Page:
In the end, we decided to exclude newspapers and book reviews (the latter was less controversial), because we found that in many cases without filtering of newspaper articles and book reviews by default, the results for known item searches for books, databases etc and to some extent subject searches would by much poorer due to too many newspaper articles and book reviews. In particular, we suspect users would get frustrated because they couldn't find a known book on the top 10 results thanks to the numerous book reviews and newspaper articles.

A full title search in Summon generally was fine, but *book title* + *author* for popular titles/ generic titles  or *partial book title* + *author* sometimes had issues.

An example would be the following search, gladwell outliers (full title is Outliers: the story of success by Gladwell), where with newspapers and book reviews filtered, the book would appear as of writing 6th/7th (in most catalogues it would be 1st) but a full unrestricted search it would drop off the top 10.

Arguably for libraries that decided to default to filtering away newspaper articles, essentially they are saying in most cases, the relevancy ranking isn't good enough to know when to display the right format types.

Interestingly enough Summon 2.0 seems to try to to address this with spotlighting/grouping of newspaper articles.

This grouping of newspaper articles has a "mini-bento" effect (see later), and it will be interesting to see if libraries start removing the exclude newspaper articles checkbox from their default searches with this feature in place.

While Ebsco discovery service like Summon does not allow tuning of the relevancy ranking, they generally allow libraries more options in terms of default settings include

  • Apply related words
  • Also search within the full text of the articles
  • Available in library collection (if Off - items not available to the library directly would be shown)

While most libraries like MIT Library and Georgia State University library by default turn on "Also search within the full text of the articles", I notice some libraries have chosen not to do so.

Georgia State University library EDS by default searches in full-text

For example, this library does not seem to turn on full text indexing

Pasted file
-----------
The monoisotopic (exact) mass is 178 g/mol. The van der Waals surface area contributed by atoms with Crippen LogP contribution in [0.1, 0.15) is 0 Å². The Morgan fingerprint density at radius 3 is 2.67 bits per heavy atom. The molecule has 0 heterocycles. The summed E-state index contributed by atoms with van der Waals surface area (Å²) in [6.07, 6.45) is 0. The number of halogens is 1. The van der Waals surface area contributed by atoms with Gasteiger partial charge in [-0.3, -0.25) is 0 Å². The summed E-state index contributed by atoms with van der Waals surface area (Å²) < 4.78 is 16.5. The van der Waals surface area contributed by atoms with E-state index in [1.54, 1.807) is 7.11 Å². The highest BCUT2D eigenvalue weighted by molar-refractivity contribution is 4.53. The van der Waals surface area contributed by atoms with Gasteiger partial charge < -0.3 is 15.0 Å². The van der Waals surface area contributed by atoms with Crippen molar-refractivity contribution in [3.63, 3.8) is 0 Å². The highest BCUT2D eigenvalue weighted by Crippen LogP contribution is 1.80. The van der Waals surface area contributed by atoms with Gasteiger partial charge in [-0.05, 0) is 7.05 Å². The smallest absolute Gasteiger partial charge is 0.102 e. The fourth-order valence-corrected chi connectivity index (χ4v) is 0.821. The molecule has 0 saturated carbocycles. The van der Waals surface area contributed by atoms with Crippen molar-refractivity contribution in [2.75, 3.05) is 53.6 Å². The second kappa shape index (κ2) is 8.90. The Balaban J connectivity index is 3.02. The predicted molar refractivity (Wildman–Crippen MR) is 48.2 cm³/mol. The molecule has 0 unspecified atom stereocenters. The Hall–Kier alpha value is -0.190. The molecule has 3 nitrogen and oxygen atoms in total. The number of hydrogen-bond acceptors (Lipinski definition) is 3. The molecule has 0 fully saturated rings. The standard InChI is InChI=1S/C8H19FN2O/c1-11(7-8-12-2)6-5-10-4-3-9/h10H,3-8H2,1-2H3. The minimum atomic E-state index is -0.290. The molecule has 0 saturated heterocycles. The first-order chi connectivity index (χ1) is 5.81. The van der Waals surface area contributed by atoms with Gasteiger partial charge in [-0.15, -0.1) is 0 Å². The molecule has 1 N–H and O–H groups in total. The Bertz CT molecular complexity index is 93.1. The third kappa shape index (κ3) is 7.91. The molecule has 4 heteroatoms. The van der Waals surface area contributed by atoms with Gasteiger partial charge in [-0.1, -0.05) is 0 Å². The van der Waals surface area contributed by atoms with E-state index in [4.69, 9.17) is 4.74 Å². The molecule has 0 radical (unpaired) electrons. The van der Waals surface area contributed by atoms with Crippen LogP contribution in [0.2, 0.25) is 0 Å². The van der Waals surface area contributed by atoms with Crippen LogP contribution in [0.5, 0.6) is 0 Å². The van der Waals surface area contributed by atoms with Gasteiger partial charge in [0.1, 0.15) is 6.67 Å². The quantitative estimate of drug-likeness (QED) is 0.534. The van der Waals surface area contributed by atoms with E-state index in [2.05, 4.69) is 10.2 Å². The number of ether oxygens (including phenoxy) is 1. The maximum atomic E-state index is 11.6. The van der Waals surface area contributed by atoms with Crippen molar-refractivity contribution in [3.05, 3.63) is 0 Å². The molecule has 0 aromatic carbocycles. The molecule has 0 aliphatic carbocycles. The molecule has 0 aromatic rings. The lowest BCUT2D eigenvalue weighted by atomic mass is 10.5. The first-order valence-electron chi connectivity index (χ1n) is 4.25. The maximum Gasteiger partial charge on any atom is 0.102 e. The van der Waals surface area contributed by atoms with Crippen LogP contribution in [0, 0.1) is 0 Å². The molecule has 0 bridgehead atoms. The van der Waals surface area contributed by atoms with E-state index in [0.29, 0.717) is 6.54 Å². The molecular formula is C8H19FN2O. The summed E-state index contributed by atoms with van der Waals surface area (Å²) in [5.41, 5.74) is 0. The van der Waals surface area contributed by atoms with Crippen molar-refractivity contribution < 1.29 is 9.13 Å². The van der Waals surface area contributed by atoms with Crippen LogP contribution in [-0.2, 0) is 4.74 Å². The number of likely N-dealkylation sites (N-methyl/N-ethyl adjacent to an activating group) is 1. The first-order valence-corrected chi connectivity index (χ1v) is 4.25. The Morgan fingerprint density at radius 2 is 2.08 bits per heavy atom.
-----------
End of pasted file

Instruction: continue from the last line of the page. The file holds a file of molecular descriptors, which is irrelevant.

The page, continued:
It's somewhat interesting that in EDS, you actually have to turn on full text matching, rather then it being the default for historical reasons so it's possible some libraries may not have turned this on by accident.

Then again, I know at least one library has explicitly decided not to turn on full text matching in EDS, because they claimed to find the results are generally worse.

If true, again, I find this choice fascinating, since one of the key points of web scale discovery services is being able to match in the full-text.

I would add that Summon does not have the option to search within metadata (though some librarians in the Summon mailing list have asked for it), I personally have simulated "metadata only" searches by matching keywords in title OR subject OR abstract OR title (this matches the default option in Scopus but of course is not a complete metadata only search) and I find the results can often be reliably superior for certain limited classes of searches, so there may be something in leaving out full-text matching occasionally.

2. Best bets / Placards / Known item calls out

When we launched our version of Summon, one of the complaints we received was difficulty for known item searches and this is even after we already expected it and tried to adjust for it by removing newspaper articles and book reviews by default (See above).

For example, we had a complaint that someone was unable to find the link to the journal Urban Geography because Summon was showing all books with that title in the top 10 and not a link to the journal record.

Our tests prior to launch did show that the vast majority of our 100 most searched journal titles (drawn from Encore, our old discovery catalogue) did indeed yield a link to the journal record in the top 10. Side note : we have a one record approach for journals - and we catalogue journal titles combining all print and electronic regardless of vendor in one record.